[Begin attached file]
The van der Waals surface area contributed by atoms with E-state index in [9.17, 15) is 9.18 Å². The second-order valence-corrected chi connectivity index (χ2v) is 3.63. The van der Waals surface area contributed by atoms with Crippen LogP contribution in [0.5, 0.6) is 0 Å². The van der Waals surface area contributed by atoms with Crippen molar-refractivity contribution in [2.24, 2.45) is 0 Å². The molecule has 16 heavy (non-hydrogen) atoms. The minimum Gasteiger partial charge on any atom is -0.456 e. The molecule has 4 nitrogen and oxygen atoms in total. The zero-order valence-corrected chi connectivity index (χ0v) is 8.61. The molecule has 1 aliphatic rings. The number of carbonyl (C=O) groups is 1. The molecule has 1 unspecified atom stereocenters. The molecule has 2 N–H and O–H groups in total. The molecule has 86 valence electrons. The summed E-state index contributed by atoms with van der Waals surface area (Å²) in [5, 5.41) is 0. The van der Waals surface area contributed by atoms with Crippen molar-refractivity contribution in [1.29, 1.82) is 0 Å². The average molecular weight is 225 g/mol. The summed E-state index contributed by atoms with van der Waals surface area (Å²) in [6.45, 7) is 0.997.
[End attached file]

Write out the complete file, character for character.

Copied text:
The van der Waals surface area contributed by atoms with E-state index in [9.17, 15) is 9.18 Å². The second-order valence-corrected chi connectivity index (χ2v) is 3.63. The van der Waals surface area contributed by atoms with Crippen LogP contribution in [0.5, 0.6) is 0 Å². The van der Waals surface area contributed by atoms with Crippen molar-refractivity contribution in [2.24, 2.45) is 0 Å². The molecule has 16 heavy (non-hydrogen) atoms. The minimum Gasteiger partial charge on any atom is -0.456 e. The molecule has 4 nitrogen and oxygen atoms in total. The zero-order valence-corrected chi connectivity index (χ0v) is 8.61. The molecule has 1 aliphatic rings. The number of carbonyl (C=O) groups is 1. The molecule has 1 unspecified atom stereocenters. The molecule has 2 N–H and O–H groups in total. The molecule has 86 valence electrons. The summed E-state index contributed by atoms with van der Waals surface area (Å²) in [5, 5.41) is 0. The van der Waals surface area contributed by atoms with Crippen molar-refractivity contribution in [1.29, 1.82) is 0 Å². The average molecular weight is 225 g/mol. The summed E-state index contributed by atoms with van der Waals surface area (Å²) in [6.45, 7) is 0.997.